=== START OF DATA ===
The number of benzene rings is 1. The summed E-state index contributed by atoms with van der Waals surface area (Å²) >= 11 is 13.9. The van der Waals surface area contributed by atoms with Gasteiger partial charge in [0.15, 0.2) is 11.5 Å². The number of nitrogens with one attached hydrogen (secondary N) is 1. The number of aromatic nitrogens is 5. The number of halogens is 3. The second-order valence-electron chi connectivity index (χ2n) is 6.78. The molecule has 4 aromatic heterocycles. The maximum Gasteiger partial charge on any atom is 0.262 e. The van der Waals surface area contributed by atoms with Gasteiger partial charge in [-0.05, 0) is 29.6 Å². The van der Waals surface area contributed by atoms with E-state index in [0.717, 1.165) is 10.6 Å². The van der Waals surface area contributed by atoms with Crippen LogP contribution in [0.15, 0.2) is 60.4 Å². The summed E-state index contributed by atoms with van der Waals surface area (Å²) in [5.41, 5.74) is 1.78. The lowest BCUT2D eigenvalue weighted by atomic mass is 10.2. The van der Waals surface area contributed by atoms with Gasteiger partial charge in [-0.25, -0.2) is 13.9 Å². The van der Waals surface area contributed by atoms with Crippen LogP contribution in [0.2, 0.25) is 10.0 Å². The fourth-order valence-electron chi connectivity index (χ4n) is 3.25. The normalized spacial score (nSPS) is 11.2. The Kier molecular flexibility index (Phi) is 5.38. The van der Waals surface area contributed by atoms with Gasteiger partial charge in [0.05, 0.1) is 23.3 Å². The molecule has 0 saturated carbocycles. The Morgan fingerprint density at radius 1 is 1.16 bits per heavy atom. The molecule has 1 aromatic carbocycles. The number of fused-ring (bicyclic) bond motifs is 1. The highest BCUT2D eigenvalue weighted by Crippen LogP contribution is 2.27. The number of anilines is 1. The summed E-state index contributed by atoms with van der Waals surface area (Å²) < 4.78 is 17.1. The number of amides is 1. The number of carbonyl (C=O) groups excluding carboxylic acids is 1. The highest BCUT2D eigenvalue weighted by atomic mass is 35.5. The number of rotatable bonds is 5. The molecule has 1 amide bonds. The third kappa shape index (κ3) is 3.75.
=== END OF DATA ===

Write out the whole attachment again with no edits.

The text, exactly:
The number of benzene rings is 1. The summed E-state index contributed by atoms with van der Waals surface area (Å²) >= 11 is 13.9. The van der Waals surface area contributed by atoms with Gasteiger partial charge in [0.15, 0.2) is 11.5 Å². The number of nitrogens with one attached hydrogen (secondary N) is 1. The number of aromatic nitrogens is 5. The number of halogens is 3. The second-order valence-electron chi connectivity index (χ2n) is 6.78. The molecule has 4 aromatic heterocycles. The maximum Gasteiger partial charge on any atom is 0.262 e. The van der Waals surface area contributed by atoms with Gasteiger partial charge in [-0.05, 0) is 29.6 Å². The van der Waals surface area contributed by atoms with E-state index in [0.717, 1.165) is 10.6 Å². The van der Waals surface area contributed by atoms with Crippen LogP contribution in [0.15, 0.2) is 60.4 Å². The summed E-state index contributed by atoms with van der Waals surface area (Å²) in [5.41, 5.74) is 1.78. The lowest BCUT2D eigenvalue weighted by atomic mass is 10.2. The van der Waals surface area contributed by atoms with Gasteiger partial charge in [-0.25, -0.2) is 13.9 Å². The van der Waals surface area contributed by atoms with Crippen LogP contribution in [0.2, 0.25) is 10.0 Å². The fourth-order valence-electron chi connectivity index (χ4n) is 3.25. The normalized spacial score (nSPS) is 11.2. The Kier molecular flexibility index (Phi) is 5.38. The van der Waals surface area contributed by atoms with Gasteiger partial charge in [0.05, 0.1) is 23.3 Å². The molecule has 0 saturated carbocycles. The Morgan fingerprint density at radius 1 is 1.16 bits per heavy atom. The molecule has 1 aromatic carbocycles. The number of fused-ring (bicyclic) bond motifs is 1. The highest BCUT2D eigenvalue weighted by Crippen LogP contribution is 2.27. The number of anilines is 1. The summed E-state index contributed by atoms with van der Waals surface area (Å²) < 4.78 is 17.1. The number of amides is 1. The number of carbonyl (C=O) groups excluding carboxylic acids is 1. The highest BCUT2D eigenvalue weighted by atomic mass is 35.5. The number of rotatable bonds is 5. The molecule has 1 amide bonds. The third kappa shape index (κ3) is 3.75.